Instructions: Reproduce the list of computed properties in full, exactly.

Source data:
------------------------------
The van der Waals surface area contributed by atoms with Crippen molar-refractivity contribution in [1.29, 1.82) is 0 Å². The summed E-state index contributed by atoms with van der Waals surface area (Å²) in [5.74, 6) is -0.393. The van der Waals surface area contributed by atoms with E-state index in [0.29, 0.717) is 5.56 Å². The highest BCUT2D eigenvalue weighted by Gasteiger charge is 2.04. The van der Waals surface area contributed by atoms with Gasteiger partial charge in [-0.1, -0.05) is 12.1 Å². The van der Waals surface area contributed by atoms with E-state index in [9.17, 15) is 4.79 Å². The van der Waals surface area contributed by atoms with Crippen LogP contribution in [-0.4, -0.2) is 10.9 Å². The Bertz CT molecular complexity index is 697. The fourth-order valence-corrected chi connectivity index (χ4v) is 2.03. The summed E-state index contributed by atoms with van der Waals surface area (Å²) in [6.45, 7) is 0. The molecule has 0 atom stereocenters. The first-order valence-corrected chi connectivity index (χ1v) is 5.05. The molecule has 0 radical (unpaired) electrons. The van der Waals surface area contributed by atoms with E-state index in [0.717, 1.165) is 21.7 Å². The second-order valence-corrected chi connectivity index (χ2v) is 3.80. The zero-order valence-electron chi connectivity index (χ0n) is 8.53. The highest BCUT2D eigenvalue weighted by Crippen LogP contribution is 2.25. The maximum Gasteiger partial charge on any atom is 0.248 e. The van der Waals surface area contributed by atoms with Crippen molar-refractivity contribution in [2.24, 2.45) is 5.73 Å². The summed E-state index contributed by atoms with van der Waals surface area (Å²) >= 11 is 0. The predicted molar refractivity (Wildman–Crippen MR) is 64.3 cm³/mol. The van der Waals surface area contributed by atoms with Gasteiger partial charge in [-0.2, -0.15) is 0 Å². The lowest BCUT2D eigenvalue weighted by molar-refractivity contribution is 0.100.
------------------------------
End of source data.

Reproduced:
The van der Waals surface area contributed by atoms with Crippen molar-refractivity contribution in [1.29, 1.82) is 0 Å². The summed E-state index contributed by atoms with van der Waals surface area (Å²) in [5.74, 6) is -0.393. The van der Waals surface area contributed by atoms with E-state index in [0.29, 0.717) is 5.56 Å². The highest BCUT2D eigenvalue weighted by Gasteiger charge is 2.04. The van der Waals surface area contributed by atoms with Gasteiger partial charge in [-0.1, -0.05) is 12.1 Å². The van der Waals surface area contributed by atoms with E-state index in [9.17, 15) is 4.79 Å². The van der Waals surface area contributed by atoms with Crippen LogP contribution in [-0.4, -0.2) is 10.9 Å². The Bertz CT molecular complexity index is 697. The fourth-order valence-corrected chi connectivity index (χ4v) is 2.03. The summed E-state index contributed by atoms with van der Waals surface area (Å²) in [6.45, 7) is 0. The molecule has 0 atom stereocenters. The first-order valence-corrected chi connectivity index (χ1v) is 5.05. The molecule has 0 radical (unpaired) electrons. The van der Waals surface area contributed by atoms with E-state index in [0.717, 1.165) is 21.7 Å². The second-order valence-corrected chi connectivity index (χ2v) is 3.80. The zero-order valence-electron chi connectivity index (χ0n) is 8.53. The highest BCUT2D eigenvalue weighted by Crippen LogP contribution is 2.25. The maximum Gasteiger partial charge on any atom is 0.248 e. The van der Waals surface area contributed by atoms with Crippen molar-refractivity contribution in [2.24, 2.45) is 5.73 Å². The summed E-state index contributed by atoms with van der Waals surface area (Å²) >= 11 is 0. The predicted molar refractivity (Wildman–Crippen MR) is 64.3 cm³/mol. The van der Waals surface area contributed by atoms with Gasteiger partial charge in [-0.2, -0.15) is 0 Å². The lowest BCUT2D eigenvalue weighted by molar-refractivity contribution is 0.100.